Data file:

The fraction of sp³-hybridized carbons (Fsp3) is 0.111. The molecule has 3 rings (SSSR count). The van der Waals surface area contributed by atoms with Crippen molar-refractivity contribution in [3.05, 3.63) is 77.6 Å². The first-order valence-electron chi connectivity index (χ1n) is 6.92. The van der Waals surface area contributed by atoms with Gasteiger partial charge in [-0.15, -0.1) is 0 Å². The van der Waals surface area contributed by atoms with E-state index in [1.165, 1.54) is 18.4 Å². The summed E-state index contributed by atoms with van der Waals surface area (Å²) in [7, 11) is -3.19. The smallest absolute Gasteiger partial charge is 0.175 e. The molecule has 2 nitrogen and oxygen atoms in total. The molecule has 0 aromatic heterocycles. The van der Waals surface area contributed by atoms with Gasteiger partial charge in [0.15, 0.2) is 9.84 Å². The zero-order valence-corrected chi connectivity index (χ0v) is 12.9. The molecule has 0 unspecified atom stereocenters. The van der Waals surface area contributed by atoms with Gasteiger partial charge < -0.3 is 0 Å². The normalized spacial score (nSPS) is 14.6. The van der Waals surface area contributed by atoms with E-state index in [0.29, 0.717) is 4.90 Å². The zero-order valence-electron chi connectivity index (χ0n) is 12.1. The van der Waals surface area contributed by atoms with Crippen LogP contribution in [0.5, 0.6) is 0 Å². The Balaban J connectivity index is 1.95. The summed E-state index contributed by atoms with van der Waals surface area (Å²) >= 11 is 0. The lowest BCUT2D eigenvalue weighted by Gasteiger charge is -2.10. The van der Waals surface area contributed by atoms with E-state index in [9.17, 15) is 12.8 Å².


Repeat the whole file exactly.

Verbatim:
The fraction of sp³-hybridized carbons (Fsp3) is 0.111. The molecule has 3 rings (SSSR count). The van der Waals surface area contributed by atoms with Crippen molar-refractivity contribution in [3.05, 3.63) is 77.6 Å². The first-order valence-electron chi connectivity index (χ1n) is 6.92. The van der Waals surface area contributed by atoms with Gasteiger partial charge in [-0.15, -0.1) is 0 Å². The van der Waals surface area contributed by atoms with E-state index in [1.165, 1.54) is 18.4 Å². The summed E-state index contributed by atoms with van der Waals surface area (Å²) in [7, 11) is -3.19. The smallest absolute Gasteiger partial charge is 0.175 e. The molecule has 2 nitrogen and oxygen atoms in total. The molecule has 0 aromatic heterocycles. The van der Waals surface area contributed by atoms with Gasteiger partial charge in [0.15, 0.2) is 9.84 Å². The zero-order valence-corrected chi connectivity index (χ0v) is 12.9. The molecule has 0 unspecified atom stereocenters. The van der Waals surface area contributed by atoms with Gasteiger partial charge < -0.3 is 0 Å². The normalized spacial score (nSPS) is 14.6. The van der Waals surface area contributed by atoms with E-state index in [0.29, 0.717) is 4.90 Å². The zero-order valence-electron chi connectivity index (χ0n) is 12.1. The van der Waals surface area contributed by atoms with Crippen LogP contribution in [0.5, 0.6) is 0 Å². The Balaban J connectivity index is 1.95. The summed E-state index contributed by atoms with van der Waals surface area (Å²) >= 11 is 0. The lowest BCUT2D eigenvalue weighted by Gasteiger charge is -2.10. The van der Waals surface area contributed by atoms with E-state index in [9.17, 15) is 12.8 Å².